by Martin Armstrong, Armstrong Economics:
QUESTION: Marty; You warned that there would begin a cash shortage and real rates would rise in the private sector starting in September after Labor Day. Ok, it’s about 15 days past that marker and Repo rates have gone completely nuts hitting 10% forcing the Fed to intervene. They were calling it Armstrong’s revenge here in the dealing room. It certainly appears the Fed has lost control of short-term rates as you warned. Is this the start of the chaos you have warned about?
ANSWER: It’s not my revenge, it’s fiscal mismanagement. Look, this is the chaos we have coming and sorry, it is the beginning, not the end. It’s not even a fluke or a blip. So get used to it. Indeed, the Fed has lost control of short-term rates. Trump can jawbone all he wants for zero to negative rates. Sorry! The free markets are showing something else lies in wait.
The Repo Rate reached a high of 10% by about 9 am just before the stock market opened. The fed funds rate was testing the Fed’s upper limit. The Fed was forced to intervene I believe for the first time since the 2008 crisis.
On Tuesday, the Fed offered $75 billion through its facility and received $53 billion of demand from borrowers who swap AAA Treasury holdings for cash at minimal rates. On Wednesday, the Fed again offered the same $75 billion facility and received this time $80 billion in bids.
Overnight financing (REPO Rate) is a basic function which holds the economy together. Those who trade on leverage rely on the REPO market (Broker-dealers, hedge funds, and institutional). It is rarely written about for it is not generally seen by the public. The events of the past few days is a clear warning sign of what I have been yelling about which is on the horizon. The central banks are TRAPPED and in Europe, they have destroyed their bond market with more than $15 trillion and perhaps up to $17 trillion in negative-yielding bonds ($1 trillion is corporate).
Before the 2007-2009 crisis, the Repo Rate was actually the only financial instrument which paid a rate of return that could become NEGATIVE under normal market conditions. NEGATIVE Repo Rates can happen when there is a shortage of cash or particular collateral security, like negative-yielding bonds, are put up to borrow against. Therefore, trying to borrow against a negative-yielding bond can present a crisis. The standard Repo contracts, such as the Global Master Repurchase Agreement (GMRA), have been drafted under the implicit assumption that general collateral (GC) Repo Rates would only ever be positive.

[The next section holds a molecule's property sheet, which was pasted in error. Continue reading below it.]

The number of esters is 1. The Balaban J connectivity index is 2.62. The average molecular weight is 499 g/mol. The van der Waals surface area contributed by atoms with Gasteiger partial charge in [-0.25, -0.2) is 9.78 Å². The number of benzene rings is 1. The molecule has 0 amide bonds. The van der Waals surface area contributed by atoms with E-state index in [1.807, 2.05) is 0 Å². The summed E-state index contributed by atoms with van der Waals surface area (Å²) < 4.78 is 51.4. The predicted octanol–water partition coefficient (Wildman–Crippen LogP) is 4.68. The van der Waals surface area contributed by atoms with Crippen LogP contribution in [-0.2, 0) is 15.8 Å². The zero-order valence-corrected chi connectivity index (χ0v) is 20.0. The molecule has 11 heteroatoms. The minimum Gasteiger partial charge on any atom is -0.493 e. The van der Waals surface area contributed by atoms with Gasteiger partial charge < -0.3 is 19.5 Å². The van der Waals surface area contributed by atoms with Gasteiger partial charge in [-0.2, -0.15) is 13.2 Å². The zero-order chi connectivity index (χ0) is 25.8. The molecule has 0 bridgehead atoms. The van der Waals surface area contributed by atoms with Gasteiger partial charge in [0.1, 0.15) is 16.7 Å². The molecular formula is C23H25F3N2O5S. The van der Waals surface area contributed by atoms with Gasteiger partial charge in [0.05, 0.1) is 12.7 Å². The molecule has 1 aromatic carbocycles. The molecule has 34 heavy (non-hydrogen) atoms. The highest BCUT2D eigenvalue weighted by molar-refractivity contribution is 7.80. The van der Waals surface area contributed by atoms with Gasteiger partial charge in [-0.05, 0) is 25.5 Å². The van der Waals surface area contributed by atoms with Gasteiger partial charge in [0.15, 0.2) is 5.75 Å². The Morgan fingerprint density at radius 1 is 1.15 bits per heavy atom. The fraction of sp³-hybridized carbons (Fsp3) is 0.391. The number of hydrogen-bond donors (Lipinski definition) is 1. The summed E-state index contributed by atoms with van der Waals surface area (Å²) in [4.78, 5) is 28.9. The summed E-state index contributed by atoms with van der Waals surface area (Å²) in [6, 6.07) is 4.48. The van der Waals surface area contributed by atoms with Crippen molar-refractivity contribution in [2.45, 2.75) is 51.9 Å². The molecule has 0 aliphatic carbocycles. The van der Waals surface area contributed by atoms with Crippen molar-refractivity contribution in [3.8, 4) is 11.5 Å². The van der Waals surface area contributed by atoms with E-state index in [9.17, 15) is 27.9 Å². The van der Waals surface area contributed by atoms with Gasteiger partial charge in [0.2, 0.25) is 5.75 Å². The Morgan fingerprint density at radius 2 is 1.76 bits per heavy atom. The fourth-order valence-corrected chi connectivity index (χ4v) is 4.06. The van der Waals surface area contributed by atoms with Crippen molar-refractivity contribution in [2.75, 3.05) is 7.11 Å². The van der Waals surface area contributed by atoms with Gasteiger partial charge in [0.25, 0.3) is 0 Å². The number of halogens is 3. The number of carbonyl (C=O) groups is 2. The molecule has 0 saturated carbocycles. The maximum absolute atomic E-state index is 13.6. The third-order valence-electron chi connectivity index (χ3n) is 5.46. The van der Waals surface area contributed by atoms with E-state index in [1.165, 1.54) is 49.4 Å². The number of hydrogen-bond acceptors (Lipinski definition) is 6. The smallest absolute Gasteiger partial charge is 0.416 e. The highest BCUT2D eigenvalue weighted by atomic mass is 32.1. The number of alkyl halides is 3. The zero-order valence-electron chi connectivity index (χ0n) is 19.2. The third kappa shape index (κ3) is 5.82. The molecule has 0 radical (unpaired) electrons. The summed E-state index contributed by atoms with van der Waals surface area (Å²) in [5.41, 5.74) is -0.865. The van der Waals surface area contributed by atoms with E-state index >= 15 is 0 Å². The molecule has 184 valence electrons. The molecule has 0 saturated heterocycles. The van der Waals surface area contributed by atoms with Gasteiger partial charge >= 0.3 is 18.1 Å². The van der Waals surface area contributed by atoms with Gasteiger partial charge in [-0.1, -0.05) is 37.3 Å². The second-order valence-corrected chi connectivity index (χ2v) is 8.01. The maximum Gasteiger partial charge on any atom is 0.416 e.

What has transpired is the buyers of these negative bonds have been simply traders. They have not bought this stuff to actually hold to maturity. They have been happy to trade them assuming rates would continue lower so it would be a bond rally. We are looking at SERIOUS credit risk once again but instead of the time bombs being mortgage-backed securities, this time it will be negative-yielding bonds issued by governments. The bond markets have been converted into a child’s game of musical chairs. When the music stops, someone will be left holding negative-yielding bonds that will only be salable at even deeper discounts of perhaps as great as 50% in a few years.
About 30% of the bonds issued by governments and companies worldwide are trading at negative yields which is now about $17tn of outstanding debt. This unprecedented reversal of normal practice has raised profound questions about the outlook for bonds. This is seriously impacting core holding for institutional investors.
The interest rate risk that negative-yielding bonds carry is beyond unbelievable. It is totally artificial supported only by punters. The financial system simply doesn’t work with negative rates and this is also contributing to shortages of cash for Repo markets. A slight rise in interest rates will create a massive debt crisis and if you undermine the bond market, that is what creates great depressions. Negative yields have been confined to places outside the USA and the intervention of the Fed implies they are not prepared to allow negative rates to undermine the US economy as they have done in Europe.
Unlike the 2008 crisis where the time bombs were private debt, Tuesday’s abrupt rise in short-term rates wasn’t obvious that the financial system was in trouble because sovereign debt is assumed to be AAA and risk-free. Not sure whoever started that huge lie.